U.S. Marine Corps Gen. David Berger, shown here at a 2021 Senate hearing, signed the Marine Corps Doctrinal Publication on information on June 29.

U.S. Marine Corps Gen. David Berger, shown here at a 2021 Senate hearing, signed the Marine Corps Doctrinal Publication on information on June 29. Alex Wong/Getty Images

Fight With Information, Not Just Munitions, Marine Corps Tells Commanders

A new doctrinal document asks Marines to consider information warfare as they build their battle plans.

The Marine Corps wants commanders and service members to start thinking about how information fits into warfighting operations. And it all starts with a new discussion document that aims to illustrate how information, and the systems used to transmit it, are used in conflict.

The 126-page document, called Marine Corps Doctrinal Publication 8, explains concepts like the "information environment" and "prevailing narratives" and how these fit into military objectives.

"By elevating information as a warfighting function, we're making it a prominent consideration for commanders in their planning process from the beginning, so that we don't have a situation where they're developing our plan, and then bringing in our information professionals, like our [information operations] folks, sort of at the tail end to try and resolve that issue," Eric Schaner, the Marine Corps' senior information policy and strategy analyst, told reporters June 28. 

The goal is for the concepts laid out in the doctrinal document to eventually make their way to training, be incorporated into wargaming efforts, and help determine what capabilities gaps exist – particularly with respect to command and control systems, officials said. Additionally, the authors want marines to become more familiar with how competitors, in particular Russia and China, view information warfare.

"If we view the information environment as a contested space, we need to be able to sense and understand that space. And so battlespace awareness in the information environment is crucial," Schaner said. "And the Marine Corps is contributing to the joint force, we must close gaps and resolve our command and control architectures and make them as seamless as possible so that we can coordinate action across large distributed areas using joint forces in every domain."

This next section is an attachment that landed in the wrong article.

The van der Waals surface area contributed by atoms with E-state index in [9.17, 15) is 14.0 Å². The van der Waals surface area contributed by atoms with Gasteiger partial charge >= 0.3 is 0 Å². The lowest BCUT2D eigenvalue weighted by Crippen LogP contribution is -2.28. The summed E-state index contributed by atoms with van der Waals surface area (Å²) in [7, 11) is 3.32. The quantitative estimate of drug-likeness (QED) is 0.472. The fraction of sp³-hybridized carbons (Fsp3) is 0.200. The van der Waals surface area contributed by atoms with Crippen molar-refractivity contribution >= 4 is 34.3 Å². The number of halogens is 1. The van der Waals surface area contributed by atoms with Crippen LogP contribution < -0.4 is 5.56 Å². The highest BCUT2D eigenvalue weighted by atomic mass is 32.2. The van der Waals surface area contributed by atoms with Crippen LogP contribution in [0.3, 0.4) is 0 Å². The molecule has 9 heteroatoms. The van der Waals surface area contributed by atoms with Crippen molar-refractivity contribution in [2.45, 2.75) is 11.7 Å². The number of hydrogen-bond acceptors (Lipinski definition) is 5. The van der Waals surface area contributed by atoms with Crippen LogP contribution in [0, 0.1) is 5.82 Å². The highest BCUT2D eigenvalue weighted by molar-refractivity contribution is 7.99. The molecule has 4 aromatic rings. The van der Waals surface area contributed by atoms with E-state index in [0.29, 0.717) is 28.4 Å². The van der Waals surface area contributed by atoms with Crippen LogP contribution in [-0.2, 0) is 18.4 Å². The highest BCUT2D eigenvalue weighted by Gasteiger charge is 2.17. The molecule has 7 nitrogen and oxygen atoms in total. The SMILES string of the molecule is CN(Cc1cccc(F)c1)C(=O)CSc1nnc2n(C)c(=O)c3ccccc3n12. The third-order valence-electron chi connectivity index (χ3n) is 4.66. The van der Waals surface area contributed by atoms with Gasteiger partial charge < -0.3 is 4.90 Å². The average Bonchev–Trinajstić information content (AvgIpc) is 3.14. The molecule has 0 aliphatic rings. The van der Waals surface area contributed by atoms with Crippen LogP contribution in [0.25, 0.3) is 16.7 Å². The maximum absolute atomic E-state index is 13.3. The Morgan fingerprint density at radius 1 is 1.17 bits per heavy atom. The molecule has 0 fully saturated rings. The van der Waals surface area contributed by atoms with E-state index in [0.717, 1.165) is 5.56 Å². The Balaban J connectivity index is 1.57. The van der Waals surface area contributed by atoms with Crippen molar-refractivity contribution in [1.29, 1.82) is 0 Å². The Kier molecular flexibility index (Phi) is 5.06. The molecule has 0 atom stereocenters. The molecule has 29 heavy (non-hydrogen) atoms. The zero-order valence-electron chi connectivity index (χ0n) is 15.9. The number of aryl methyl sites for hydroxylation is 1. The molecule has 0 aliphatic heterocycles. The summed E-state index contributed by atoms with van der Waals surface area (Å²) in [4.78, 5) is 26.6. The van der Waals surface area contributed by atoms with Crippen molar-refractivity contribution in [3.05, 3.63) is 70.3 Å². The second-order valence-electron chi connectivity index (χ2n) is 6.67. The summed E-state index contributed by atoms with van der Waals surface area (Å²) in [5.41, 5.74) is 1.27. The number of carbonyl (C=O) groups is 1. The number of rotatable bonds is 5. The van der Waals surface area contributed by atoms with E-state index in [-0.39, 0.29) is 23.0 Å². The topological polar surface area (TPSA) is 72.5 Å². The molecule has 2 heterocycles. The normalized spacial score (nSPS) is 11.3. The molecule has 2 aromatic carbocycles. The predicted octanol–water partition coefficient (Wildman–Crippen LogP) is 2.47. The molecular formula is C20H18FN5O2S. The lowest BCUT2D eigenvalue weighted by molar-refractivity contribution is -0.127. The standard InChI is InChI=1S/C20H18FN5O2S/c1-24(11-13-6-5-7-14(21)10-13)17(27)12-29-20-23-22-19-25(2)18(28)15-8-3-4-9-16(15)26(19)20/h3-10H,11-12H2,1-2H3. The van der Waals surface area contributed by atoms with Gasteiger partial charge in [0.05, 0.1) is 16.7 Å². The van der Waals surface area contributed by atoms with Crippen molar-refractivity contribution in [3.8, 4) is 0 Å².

Lt. Gen. Matthew Glavy, deputy commandant for information, told reporters the commandant was intimately involved in the document's editing process, particularly when it came to incorporating examples from ongoing conflict in Ukraine amid Russia's invasion, including the Biden administration's push to "preempt" Russia's pre-invasion narratives with the release of satellite images and other intelligence information, and commentary on Ukraine President Volodymyr Zelensky's "masterful use of digital media and inspirational messaging."

"Those were near-real-time updates, as we were going into final editing, on the document editing, adding and updating, because we thought those lessons were critical," Glavy said. 

Said Schaner: "If you take a look at the Ukraine scenario, and you try to look at it through the lens that we provided in MCDP-8 the three types of advantages that we describe—systems overmatch, prevailing narrative and resiliency—you can see those at work and at play in the Ukraine scenario." 

For example, Zelenskyy "has been able to maintain communications channels, even thwarting attempts by Russia to deny that form of communication through Starlink terminals"—an example of systems overmatch, he said. 

"So you combine the ability to continue to communicate, to generate support and to inspire your people to stand and fight. You're now building the idea of resiliency within Ukraine. And we see that combined with some of the problems that Russia has had and we're seeing a persistent, and resilient Ukraine stand and fight," Schaner said.